When I was a teenager, I had a hard time getting out of bed in the morning. I grew up on a farm and my inability to motivate myself to put two feet on the cold floor of my bedroom in the morning was in direct contrast to the chores of feeding our family’s cattle, pigs and assorted animals. Animals really don’t care if you are sleepy or cold or in a bad mood — they just want to be fed.
My father, Alvin C. Lyon, was a Gunner’s Mate in the U.S. Navy during the Korean War. My Dad had a way of training me and my brothers to get out of bed in the morning. We called his technique the “Alvie.”
An “Alvie” went something like this. At 5 on a cold, bitter winter morning, we would be snuggled in our warm bed not being able to find the motivation to get up and do the chores. Just as my brothers and I were about to go back to sleep, Dad would come into our room, reach deep under the warm blankets and with a cold, calloused hand grab our ankle. Then with one smooth, practiced motion, he would jerk us out of our warm beds onto the frozen floor.
We would land with a thump, stunned by the shock of the contact with the floor and staring wide eyed into the face of our father. He would look down at us, smile, and say, “Good morning … Sunshine. It’s time to feed the pigs.” When Dad said those words with that smile, we knew there was no excuse that was going to prevent us from getting off the floor and helping with the chores.
My father’s life reads something like this. He grew up on the family farm, joined the Navy after he graduated from high school and served his country during the Korean War. He served on the USS Mount Katmai from 1952 to 1956.
He married my mother and is father to my sister, my two brothers and I. He is a grandfather to eight grandchildren. He worked as a truck driver and a farmer. He served his community in local politics as a township supervisor, is a 33rd degree Mason, an avid bowler and a little league coach and umpire.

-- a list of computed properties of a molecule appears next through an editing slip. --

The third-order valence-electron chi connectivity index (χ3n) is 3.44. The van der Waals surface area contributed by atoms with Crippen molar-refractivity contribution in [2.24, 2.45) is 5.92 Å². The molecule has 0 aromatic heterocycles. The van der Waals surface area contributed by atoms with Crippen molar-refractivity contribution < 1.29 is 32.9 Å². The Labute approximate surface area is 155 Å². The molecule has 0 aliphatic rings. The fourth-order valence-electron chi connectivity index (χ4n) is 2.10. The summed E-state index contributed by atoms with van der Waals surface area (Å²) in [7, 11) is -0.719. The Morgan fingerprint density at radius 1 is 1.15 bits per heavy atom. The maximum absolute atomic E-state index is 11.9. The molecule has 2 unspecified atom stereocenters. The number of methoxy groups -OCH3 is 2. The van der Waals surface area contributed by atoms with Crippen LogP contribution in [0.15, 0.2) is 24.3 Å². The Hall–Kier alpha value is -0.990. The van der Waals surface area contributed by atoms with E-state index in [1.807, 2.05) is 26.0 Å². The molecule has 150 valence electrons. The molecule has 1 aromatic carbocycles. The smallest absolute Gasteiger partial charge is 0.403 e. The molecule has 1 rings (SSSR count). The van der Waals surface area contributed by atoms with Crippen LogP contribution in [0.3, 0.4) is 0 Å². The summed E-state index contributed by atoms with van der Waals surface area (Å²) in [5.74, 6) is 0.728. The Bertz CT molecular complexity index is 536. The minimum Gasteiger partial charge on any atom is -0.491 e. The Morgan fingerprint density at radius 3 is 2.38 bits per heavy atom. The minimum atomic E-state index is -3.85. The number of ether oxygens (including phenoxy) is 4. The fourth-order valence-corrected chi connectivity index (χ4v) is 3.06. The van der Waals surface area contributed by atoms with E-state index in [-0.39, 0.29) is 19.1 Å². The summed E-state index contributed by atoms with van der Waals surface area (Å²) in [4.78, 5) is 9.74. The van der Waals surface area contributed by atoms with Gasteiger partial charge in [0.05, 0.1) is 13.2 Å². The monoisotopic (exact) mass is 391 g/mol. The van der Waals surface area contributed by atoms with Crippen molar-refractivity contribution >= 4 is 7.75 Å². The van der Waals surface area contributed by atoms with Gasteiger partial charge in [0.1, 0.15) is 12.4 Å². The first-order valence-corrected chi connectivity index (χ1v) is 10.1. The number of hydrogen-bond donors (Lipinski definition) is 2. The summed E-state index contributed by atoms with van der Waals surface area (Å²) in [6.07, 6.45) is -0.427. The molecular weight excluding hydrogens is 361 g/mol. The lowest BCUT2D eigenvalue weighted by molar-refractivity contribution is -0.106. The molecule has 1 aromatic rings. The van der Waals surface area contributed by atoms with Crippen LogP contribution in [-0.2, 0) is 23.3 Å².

He does all these things with little or no recognition. When he left his office as a township supervisor, he quietly closed his briefcase, stood and walked from behind his desk; he turned out the light and left the office key with the secretary. No emotional goodbyes. No awards. No fanfare. His leaving was not announced on his Facebook page or tweeted across the country.
My Dad does not drink nor does he smoke.
He is always conscious of the way people see him, especially his family. He has pride in himself and his situation.
His pride still matters. At 79, he stands tall with his back straight. He never slouches or drags his feet.
He takes his hat off when he enters a building.
More than once I have heard him call women half his age “Ma’am.”
He is polite in public. When he goes into a restaurant, he holds the door for the stranger behind him.
He goes to church on Sunday.
He never swears around people he doesn’t know.
He stands with hand over his heart when our country’s national anthem is played.
Loyalty means something to men like my Dad. He has been married to my mother for 59 years. He drove a truck for the same company for 17 years. He has lived in my hometown for over 60 years, has voted in every election and seldom misses a home football game. His childhood friends are still his friends and have been for his entire life.
My bet is you know fathers like mine. You might think his lifestyle old-fashioned. I don’t. You might even think “that guy” doesn’t exist anymore. I think that’s sad, because our world needs more men like my Dad.
Somewhere, deep inside me and my brothers, we remember every “Alvie” and every lesson taught. Some of those lessons were intentional and some were not. Legacy is a precious jewel that is handed down from a father to his children.
On this Father’s Day, I will reflect fondly on my father’s legacy and thank him for his lessons of loyalty, selfless service and pride. I might even try to be more like my Dad. Old fashioned? Yes, probably.
Darryl W. Lyon of Bangor is a major in the U.S. Army.